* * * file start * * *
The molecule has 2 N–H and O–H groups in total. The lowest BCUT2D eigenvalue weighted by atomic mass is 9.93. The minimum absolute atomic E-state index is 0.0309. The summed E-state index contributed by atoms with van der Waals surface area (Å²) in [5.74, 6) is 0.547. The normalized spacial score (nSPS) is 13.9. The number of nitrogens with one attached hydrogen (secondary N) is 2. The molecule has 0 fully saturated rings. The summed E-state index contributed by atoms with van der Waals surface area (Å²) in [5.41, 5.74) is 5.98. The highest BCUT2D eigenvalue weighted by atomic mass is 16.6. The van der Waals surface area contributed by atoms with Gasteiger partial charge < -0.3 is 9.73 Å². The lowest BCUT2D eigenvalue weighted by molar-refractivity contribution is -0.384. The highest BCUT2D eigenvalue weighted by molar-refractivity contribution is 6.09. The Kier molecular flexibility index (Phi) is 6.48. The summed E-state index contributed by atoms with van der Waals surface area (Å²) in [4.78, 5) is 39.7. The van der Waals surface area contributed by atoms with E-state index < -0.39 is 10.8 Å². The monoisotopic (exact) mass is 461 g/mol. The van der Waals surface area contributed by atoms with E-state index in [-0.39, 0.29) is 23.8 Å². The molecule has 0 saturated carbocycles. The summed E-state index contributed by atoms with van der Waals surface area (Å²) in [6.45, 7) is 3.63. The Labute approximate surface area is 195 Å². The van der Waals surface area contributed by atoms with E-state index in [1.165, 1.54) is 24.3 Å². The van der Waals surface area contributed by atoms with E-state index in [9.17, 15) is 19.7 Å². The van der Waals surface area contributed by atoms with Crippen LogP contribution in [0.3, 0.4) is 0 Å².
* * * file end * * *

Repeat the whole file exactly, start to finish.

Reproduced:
The molecule has 2 N–H and O–H groups in total. The lowest BCUT2D eigenvalue weighted by atomic mass is 9.93. The minimum absolute atomic E-state index is 0.0309. The summed E-state index contributed by atoms with van der Waals surface area (Å²) in [5.74, 6) is 0.547. The normalized spacial score (nSPS) is 13.9. The number of nitrogens with one attached hydrogen (secondary N) is 2. The molecule has 0 fully saturated rings. The summed E-state index contributed by atoms with van der Waals surface area (Å²) in [5.41, 5.74) is 5.98. The highest BCUT2D eigenvalue weighted by atomic mass is 16.6. The van der Waals surface area contributed by atoms with Gasteiger partial charge < -0.3 is 9.73 Å². The lowest BCUT2D eigenvalue weighted by molar-refractivity contribution is -0.384. The highest BCUT2D eigenvalue weighted by molar-refractivity contribution is 6.09. The Kier molecular flexibility index (Phi) is 6.48. The summed E-state index contributed by atoms with van der Waals surface area (Å²) in [4.78, 5) is 39.7. The van der Waals surface area contributed by atoms with E-state index < -0.39 is 10.8 Å². The monoisotopic (exact) mass is 461 g/mol. The van der Waals surface area contributed by atoms with E-state index in [-0.39, 0.29) is 23.8 Å². The molecule has 0 saturated carbocycles. The summed E-state index contributed by atoms with van der Waals surface area (Å²) in [6.45, 7) is 3.63. The Labute approximate surface area is 195 Å². The van der Waals surface area contributed by atoms with E-state index in [1.165, 1.54) is 24.3 Å². The van der Waals surface area contributed by atoms with E-state index in [9.17, 15) is 19.7 Å². The van der Waals surface area contributed by atoms with Crippen LogP contribution in [0.3, 0.4) is 0 Å².